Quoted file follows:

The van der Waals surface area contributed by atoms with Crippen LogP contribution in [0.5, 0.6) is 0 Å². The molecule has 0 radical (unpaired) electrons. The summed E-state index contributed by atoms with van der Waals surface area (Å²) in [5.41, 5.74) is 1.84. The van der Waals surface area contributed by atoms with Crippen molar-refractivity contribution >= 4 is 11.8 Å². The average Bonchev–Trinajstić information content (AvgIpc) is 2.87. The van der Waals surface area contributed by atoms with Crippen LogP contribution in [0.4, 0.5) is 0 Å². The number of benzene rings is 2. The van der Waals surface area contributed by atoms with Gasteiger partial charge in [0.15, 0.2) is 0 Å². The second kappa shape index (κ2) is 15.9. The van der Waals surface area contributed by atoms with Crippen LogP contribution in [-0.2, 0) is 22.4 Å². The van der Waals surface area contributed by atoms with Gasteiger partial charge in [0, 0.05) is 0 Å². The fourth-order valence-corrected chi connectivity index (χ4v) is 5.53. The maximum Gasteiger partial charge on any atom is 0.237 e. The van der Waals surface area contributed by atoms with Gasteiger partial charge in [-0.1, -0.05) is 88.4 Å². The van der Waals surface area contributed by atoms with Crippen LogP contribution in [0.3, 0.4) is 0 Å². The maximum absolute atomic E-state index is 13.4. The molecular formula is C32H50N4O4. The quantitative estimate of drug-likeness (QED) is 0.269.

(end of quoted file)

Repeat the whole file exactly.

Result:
The van der Waals surface area contributed by atoms with Crippen LogP contribution in [0.5, 0.6) is 0 Å². The molecule has 0 radical (unpaired) electrons. The summed E-state index contributed by atoms with van der Waals surface area (Å²) in [5.41, 5.74) is 1.84. The van der Waals surface area contributed by atoms with Crippen molar-refractivity contribution >= 4 is 11.8 Å². The average Bonchev–Trinajstić information content (AvgIpc) is 2.87. The van der Waals surface area contributed by atoms with Crippen LogP contribution in [0.4, 0.5) is 0 Å². The number of benzene rings is 2. The van der Waals surface area contributed by atoms with Gasteiger partial charge in [0.15, 0.2) is 0 Å². The second kappa shape index (κ2) is 15.9. The van der Waals surface area contributed by atoms with Crippen LogP contribution in [-0.2, 0) is 22.4 Å². The van der Waals surface area contributed by atoms with Gasteiger partial charge in [0, 0.05) is 0 Å². The fourth-order valence-corrected chi connectivity index (χ4v) is 5.53. The maximum Gasteiger partial charge on any atom is 0.237 e. The van der Waals surface area contributed by atoms with Gasteiger partial charge in [-0.1, -0.05) is 88.4 Å². The van der Waals surface area contributed by atoms with Crippen LogP contribution in [0.3, 0.4) is 0 Å². The maximum absolute atomic E-state index is 13.4. The molecular formula is C32H50N4O4. The quantitative estimate of drug-likeness (QED) is 0.269.